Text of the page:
• The point is that from the point of view grid economics storage and dispatchable electricity consumption are equivalent.

            Today there is not enough flexibility on electricity demand, so therefore we need grid storage. And we need even more due to integrated renewable generation.

            But electric vehicles and some other promising near future technologies may change the game. I mentioned as an example vertical farms (that will be the ultimate clean tech of the future — but unfortunately it is hard to predict when) and synthetic methane (kerosene) production. All these three technologies can fully adjust their electricity consumption according the availability of renewable electricity. Therefore they act as equivalent to grid storage.

          • No, Jouni.

            When the Sun is down and the wind lazy we need a way to fill in the grid supply other than burning fossil fuels. Getting into our EVs and driving around will not do that.

          • It takes decades before we get rid of baseload power completely. When wind does not shine we go with baseload power and the price of electricity is priced according with that.

            I predict that we go for 100 % solar in 2030’s, but I admit that I am wildly optimistic on technological progress, because this assumes that the cost of batteries will go down more than one order of magnitude from current prices.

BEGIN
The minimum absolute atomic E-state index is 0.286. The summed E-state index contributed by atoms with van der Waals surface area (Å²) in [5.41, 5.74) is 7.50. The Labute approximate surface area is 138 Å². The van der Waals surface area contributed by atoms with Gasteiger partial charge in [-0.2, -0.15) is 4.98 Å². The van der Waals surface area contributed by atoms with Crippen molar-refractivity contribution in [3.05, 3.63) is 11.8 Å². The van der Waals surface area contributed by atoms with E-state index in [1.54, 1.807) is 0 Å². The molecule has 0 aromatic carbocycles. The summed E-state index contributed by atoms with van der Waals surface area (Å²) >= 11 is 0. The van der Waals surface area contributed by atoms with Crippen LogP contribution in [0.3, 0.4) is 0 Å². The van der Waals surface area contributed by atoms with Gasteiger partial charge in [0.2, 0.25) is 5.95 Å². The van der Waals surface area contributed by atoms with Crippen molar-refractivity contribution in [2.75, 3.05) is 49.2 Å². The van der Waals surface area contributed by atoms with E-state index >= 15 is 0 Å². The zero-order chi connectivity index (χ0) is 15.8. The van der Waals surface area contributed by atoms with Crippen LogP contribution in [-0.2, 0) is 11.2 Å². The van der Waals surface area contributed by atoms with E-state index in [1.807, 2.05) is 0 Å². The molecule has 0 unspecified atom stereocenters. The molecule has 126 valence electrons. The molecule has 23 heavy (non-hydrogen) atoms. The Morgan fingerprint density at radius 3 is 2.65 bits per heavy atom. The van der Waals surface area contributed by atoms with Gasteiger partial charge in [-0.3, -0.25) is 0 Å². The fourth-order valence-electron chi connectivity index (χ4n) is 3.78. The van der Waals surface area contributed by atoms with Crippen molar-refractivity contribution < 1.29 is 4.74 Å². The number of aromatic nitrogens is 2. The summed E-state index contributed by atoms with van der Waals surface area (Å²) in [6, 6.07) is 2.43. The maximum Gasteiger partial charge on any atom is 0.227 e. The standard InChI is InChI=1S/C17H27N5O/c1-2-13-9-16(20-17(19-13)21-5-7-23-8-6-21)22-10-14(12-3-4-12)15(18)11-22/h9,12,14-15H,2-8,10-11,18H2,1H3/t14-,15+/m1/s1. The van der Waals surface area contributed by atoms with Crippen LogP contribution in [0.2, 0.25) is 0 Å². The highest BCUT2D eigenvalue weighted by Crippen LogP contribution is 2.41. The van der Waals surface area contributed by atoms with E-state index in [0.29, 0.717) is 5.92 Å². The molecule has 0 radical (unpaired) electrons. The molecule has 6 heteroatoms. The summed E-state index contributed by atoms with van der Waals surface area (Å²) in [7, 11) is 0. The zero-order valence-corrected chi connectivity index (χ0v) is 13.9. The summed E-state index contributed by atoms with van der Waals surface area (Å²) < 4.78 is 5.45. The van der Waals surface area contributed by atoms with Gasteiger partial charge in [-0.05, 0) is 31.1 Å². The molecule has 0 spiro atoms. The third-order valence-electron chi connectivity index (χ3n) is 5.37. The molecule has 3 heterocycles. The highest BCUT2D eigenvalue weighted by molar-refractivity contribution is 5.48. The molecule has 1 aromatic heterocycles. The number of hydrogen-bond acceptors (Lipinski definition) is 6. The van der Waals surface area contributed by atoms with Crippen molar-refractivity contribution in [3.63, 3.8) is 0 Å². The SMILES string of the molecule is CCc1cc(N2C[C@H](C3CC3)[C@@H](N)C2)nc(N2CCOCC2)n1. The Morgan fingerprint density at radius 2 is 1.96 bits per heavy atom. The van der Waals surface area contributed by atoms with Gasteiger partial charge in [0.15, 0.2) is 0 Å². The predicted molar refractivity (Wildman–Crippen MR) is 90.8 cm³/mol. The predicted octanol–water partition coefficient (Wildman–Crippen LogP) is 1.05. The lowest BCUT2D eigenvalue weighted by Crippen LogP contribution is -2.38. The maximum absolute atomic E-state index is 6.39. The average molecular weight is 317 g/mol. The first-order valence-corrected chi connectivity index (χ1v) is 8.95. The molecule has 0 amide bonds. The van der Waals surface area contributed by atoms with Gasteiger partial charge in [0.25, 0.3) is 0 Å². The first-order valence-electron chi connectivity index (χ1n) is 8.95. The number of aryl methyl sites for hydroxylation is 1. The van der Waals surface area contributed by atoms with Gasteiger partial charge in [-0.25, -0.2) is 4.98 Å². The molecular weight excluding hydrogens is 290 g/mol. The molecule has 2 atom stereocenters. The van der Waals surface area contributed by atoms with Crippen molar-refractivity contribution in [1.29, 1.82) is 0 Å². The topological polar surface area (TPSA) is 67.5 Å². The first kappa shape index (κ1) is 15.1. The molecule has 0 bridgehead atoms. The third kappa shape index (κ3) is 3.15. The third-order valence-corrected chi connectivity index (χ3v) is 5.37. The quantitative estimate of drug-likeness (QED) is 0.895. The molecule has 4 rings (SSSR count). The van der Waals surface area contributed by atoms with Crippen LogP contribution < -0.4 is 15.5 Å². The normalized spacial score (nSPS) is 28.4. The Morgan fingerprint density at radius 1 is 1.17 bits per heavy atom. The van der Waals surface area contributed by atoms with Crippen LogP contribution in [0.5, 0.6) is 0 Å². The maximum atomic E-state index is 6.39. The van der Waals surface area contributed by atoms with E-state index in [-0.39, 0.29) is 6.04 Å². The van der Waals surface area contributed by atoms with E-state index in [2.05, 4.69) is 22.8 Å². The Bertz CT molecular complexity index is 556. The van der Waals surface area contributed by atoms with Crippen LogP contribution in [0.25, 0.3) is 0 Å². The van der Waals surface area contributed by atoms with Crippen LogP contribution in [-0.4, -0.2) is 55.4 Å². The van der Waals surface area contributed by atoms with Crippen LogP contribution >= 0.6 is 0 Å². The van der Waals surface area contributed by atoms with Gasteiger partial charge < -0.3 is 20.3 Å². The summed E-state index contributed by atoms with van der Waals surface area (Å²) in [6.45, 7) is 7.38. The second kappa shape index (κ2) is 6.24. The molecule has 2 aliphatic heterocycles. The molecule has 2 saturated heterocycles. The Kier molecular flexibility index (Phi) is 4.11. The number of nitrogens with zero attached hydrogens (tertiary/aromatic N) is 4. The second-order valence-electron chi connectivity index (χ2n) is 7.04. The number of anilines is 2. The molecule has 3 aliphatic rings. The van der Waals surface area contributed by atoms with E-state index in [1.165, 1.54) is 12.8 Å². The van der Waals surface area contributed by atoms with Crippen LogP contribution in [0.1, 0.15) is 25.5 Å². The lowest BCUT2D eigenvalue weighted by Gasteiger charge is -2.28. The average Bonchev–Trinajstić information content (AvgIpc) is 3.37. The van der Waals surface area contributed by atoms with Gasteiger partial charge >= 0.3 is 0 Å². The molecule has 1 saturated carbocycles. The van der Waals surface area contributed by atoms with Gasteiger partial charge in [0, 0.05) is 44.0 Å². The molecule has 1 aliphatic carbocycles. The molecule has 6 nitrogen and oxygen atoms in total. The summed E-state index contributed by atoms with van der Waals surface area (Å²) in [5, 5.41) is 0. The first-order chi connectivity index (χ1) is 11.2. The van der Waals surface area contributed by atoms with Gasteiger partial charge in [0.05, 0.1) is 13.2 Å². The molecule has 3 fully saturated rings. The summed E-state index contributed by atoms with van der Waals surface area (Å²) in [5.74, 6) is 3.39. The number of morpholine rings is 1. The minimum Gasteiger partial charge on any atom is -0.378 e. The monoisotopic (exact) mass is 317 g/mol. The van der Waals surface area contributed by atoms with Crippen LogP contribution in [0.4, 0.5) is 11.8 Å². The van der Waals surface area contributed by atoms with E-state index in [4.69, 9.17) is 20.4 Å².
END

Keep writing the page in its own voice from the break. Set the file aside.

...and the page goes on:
But anyway, any plans that go further than 20 years ahead into future are irrelevant, because they are beyond prediction horizon. We really cannot anticipate what new technologies are possible in late 2030’s and beyond.

          • It would be helpful if you would use something like “always on” generation rather than “baseload”. There will always be a daily/annual minimum demand. A baseload.

            My guess is that the US will be free or essentially free of coal “always on” generation in 20 years. Nuclear will hang on longer simply because we appear to be bringing five new reactors on line and they will be only partway through their design lifetime.

            I can’t see any place going 100% solar except for some very small exceptions. Wind is cheaper than stored solar. Adding wind means that storage cycles more time per year and less is needed. A 100% solar grid would require that solar + storage would cost less than wind. And it would require extensive days of storage without wind filling for periods of cloudy days.

          • Actually nuclear plants are quite expensive to operate and maintain. And there is that waste accumulation problem that is not yet solved anywhere, so we really do not know the true cost of waste problem. (my guess is that nuclear waste must be destroyed in special nuclear reactors and that is very expensive at current level of technology.)

            We remember that Vermont nuclear reactor will be shut down 18 years earlier than scheduled, because electricity prices are too low to keep the running and updating that old nuke profitable. And solar is a real short term thread for centralized energy producers as they cut the midday peak demand.

            Also according to Lenz Blog (not very reliable source, IMO), the operation and maintenance costs of nukes in Germany are about €40 per MWh. this is above average market price of electricity. Therefor shutting down German nukes by 2022 may be economic necessity!